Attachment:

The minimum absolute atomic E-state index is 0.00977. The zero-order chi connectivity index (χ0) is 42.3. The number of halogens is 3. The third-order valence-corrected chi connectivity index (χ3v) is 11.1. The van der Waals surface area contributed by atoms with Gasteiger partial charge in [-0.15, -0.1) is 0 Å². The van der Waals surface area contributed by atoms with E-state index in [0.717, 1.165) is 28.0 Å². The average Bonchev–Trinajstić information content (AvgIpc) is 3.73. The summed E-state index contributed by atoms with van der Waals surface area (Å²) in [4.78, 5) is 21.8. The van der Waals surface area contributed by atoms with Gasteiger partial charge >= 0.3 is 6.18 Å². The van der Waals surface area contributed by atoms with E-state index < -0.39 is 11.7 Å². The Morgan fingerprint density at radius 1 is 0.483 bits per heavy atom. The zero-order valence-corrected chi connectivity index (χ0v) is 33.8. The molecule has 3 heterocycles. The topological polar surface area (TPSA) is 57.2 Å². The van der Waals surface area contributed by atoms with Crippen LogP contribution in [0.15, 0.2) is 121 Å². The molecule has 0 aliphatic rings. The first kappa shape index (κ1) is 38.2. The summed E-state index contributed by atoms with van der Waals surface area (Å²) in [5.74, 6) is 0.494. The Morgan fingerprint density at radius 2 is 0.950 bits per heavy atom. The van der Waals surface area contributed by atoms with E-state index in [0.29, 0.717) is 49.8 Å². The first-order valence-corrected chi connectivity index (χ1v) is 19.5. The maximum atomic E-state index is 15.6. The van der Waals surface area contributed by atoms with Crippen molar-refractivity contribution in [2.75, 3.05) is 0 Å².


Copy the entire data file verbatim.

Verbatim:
The minimum absolute atomic E-state index is 0.00977. The zero-order chi connectivity index (χ0) is 42.3. The number of halogens is 3. The third-order valence-corrected chi connectivity index (χ3v) is 11.1. The van der Waals surface area contributed by atoms with Gasteiger partial charge in [-0.15, -0.1) is 0 Å². The van der Waals surface area contributed by atoms with E-state index in [0.717, 1.165) is 28.0 Å². The average Bonchev–Trinajstić information content (AvgIpc) is 3.73. The summed E-state index contributed by atoms with van der Waals surface area (Å²) in [4.78, 5) is 21.8. The van der Waals surface area contributed by atoms with Gasteiger partial charge >= 0.3 is 6.18 Å². The van der Waals surface area contributed by atoms with E-state index < -0.39 is 11.7 Å². The Morgan fingerprint density at radius 1 is 0.483 bits per heavy atom. The zero-order valence-corrected chi connectivity index (χ0v) is 33.8. The molecule has 3 heterocycles. The topological polar surface area (TPSA) is 57.2 Å². The van der Waals surface area contributed by atoms with Crippen LogP contribution in [0.15, 0.2) is 121 Å². The molecule has 0 aliphatic rings. The first kappa shape index (κ1) is 38.2. The summed E-state index contributed by atoms with van der Waals surface area (Å²) in [5.74, 6) is 0.494. The Morgan fingerprint density at radius 2 is 0.950 bits per heavy atom. The van der Waals surface area contributed by atoms with E-state index in [0.29, 0.717) is 49.8 Å². The first-order valence-corrected chi connectivity index (χ1v) is 19.5. The maximum atomic E-state index is 15.6. The van der Waals surface area contributed by atoms with Crippen molar-refractivity contribution in [2.75, 3.05) is 0 Å².